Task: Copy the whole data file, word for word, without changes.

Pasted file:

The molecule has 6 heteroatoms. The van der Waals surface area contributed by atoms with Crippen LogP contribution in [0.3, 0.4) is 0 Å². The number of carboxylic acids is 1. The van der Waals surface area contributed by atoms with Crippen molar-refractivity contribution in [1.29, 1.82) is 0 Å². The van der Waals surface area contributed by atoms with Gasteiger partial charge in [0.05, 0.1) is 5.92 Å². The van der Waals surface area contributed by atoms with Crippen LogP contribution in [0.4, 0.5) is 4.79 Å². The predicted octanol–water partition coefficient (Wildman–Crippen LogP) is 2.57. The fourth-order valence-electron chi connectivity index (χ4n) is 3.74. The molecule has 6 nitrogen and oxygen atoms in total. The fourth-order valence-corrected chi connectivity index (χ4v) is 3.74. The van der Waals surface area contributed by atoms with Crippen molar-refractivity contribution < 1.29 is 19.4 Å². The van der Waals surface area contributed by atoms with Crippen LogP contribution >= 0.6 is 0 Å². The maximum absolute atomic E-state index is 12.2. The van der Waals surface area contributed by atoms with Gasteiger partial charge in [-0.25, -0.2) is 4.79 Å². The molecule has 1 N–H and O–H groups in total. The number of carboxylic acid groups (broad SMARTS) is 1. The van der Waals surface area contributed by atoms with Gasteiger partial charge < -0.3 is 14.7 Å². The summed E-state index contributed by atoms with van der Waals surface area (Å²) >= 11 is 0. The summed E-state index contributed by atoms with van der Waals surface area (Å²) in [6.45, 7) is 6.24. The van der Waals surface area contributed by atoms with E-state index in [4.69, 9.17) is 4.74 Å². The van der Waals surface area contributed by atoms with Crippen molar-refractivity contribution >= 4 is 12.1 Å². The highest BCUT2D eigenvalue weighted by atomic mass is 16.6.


The molecule has 6 heteroatoms. The van der Waals surface area contributed by atoms with Crippen LogP contribution in [0.3, 0.4) is 0 Å². The number of carboxylic acids is 1. The van der Waals surface area contributed by atoms with Crippen molar-refractivity contribution in [1.29, 1.82) is 0 Å². The van der Waals surface area contributed by atoms with Gasteiger partial charge in [0.05, 0.1) is 5.92 Å². The van der Waals surface area contributed by atoms with Crippen LogP contribution in [0.4, 0.5) is 4.79 Å². The predicted octanol–water partition coefficient (Wildman–Crippen LogP) is 2.57. The fourth-order valence-electron chi connectivity index (χ4n) is 3.74. The molecule has 6 nitrogen and oxygen atoms in total. The fourth-order valence-corrected chi connectivity index (χ4v) is 3.74. The van der Waals surface area contributed by atoms with Crippen molar-refractivity contribution < 1.29 is 19.4 Å². The van der Waals surface area contributed by atoms with Crippen LogP contribution >= 0.6 is 0 Å². The maximum absolute atomic E-state index is 12.2. The van der Waals surface area contributed by atoms with Gasteiger partial charge in [-0.25, -0.2) is 4.79 Å². The molecule has 1 N–H and O–H groups in total. The number of carboxylic acid groups (broad SMARTS) is 1. The van der Waals surface area contributed by atoms with Gasteiger partial charge < -0.3 is 14.7 Å². The summed E-state index contributed by atoms with van der Waals surface area (Å²) >= 11 is 0. The summed E-state index contributed by atoms with van der Waals surface area (Å²) in [6.45, 7) is 6.24. The van der Waals surface area contributed by atoms with E-state index in [4.69, 9.17) is 4.74 Å². The van der Waals surface area contributed by atoms with Crippen molar-refractivity contribution >= 4 is 12.1 Å². The highest BCUT2D eigenvalue weighted by atomic mass is 16.6.